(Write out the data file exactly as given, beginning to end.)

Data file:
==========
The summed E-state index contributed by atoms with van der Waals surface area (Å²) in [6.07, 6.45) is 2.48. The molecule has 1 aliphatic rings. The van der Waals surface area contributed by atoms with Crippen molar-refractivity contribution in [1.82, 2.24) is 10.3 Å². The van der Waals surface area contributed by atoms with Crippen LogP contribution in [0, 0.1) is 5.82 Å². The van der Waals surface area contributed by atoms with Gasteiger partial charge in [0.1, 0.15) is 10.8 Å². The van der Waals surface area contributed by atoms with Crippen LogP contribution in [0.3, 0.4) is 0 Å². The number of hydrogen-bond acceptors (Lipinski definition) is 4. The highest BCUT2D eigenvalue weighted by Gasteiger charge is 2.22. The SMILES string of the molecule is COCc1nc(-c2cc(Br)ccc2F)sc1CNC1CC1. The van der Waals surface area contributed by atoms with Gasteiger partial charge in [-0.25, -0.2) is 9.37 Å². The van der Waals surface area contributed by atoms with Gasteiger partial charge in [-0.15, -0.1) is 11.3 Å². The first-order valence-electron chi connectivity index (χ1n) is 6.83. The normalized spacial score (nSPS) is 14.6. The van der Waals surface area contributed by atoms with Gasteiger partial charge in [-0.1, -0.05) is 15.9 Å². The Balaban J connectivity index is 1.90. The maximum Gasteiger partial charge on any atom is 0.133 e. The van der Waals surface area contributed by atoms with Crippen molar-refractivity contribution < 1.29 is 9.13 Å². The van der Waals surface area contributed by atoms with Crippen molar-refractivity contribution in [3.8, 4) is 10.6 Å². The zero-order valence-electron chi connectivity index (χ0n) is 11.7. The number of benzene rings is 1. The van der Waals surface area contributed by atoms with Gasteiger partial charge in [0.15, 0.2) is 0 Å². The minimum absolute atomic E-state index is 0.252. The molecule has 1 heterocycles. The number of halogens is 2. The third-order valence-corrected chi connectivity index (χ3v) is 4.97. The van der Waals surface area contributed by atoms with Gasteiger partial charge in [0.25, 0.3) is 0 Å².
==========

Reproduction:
The summed E-state index contributed by atoms with van der Waals surface area (Å²) in [6.07, 6.45) is 2.48. The molecule has 1 aliphatic rings. The van der Waals surface area contributed by atoms with Crippen molar-refractivity contribution in [1.82, 2.24) is 10.3 Å². The van der Waals surface area contributed by atoms with Crippen LogP contribution in [0, 0.1) is 5.82 Å². The van der Waals surface area contributed by atoms with Gasteiger partial charge in [0.1, 0.15) is 10.8 Å². The van der Waals surface area contributed by atoms with Crippen LogP contribution in [0.3, 0.4) is 0 Å². The number of hydrogen-bond acceptors (Lipinski definition) is 4. The highest BCUT2D eigenvalue weighted by Gasteiger charge is 2.22. The SMILES string of the molecule is COCc1nc(-c2cc(Br)ccc2F)sc1CNC1CC1. The van der Waals surface area contributed by atoms with Gasteiger partial charge in [-0.25, -0.2) is 9.37 Å². The van der Waals surface area contributed by atoms with Gasteiger partial charge in [-0.15, -0.1) is 11.3 Å². The first-order valence-electron chi connectivity index (χ1n) is 6.83. The normalized spacial score (nSPS) is 14.6. The van der Waals surface area contributed by atoms with Gasteiger partial charge in [-0.1, -0.05) is 15.9 Å². The Balaban J connectivity index is 1.90. The maximum Gasteiger partial charge on any atom is 0.133 e. The van der Waals surface area contributed by atoms with Crippen molar-refractivity contribution < 1.29 is 9.13 Å². The van der Waals surface area contributed by atoms with Crippen molar-refractivity contribution in [3.8, 4) is 10.6 Å². The zero-order valence-electron chi connectivity index (χ0n) is 11.7. The number of benzene rings is 1. The van der Waals surface area contributed by atoms with Gasteiger partial charge in [0.15, 0.2) is 0 Å². The minimum absolute atomic E-state index is 0.252. The molecule has 1 heterocycles. The number of halogens is 2. The third-order valence-corrected chi connectivity index (χ3v) is 4.97. The van der Waals surface area contributed by atoms with Gasteiger partial charge in [0.25, 0.3) is 0 Å².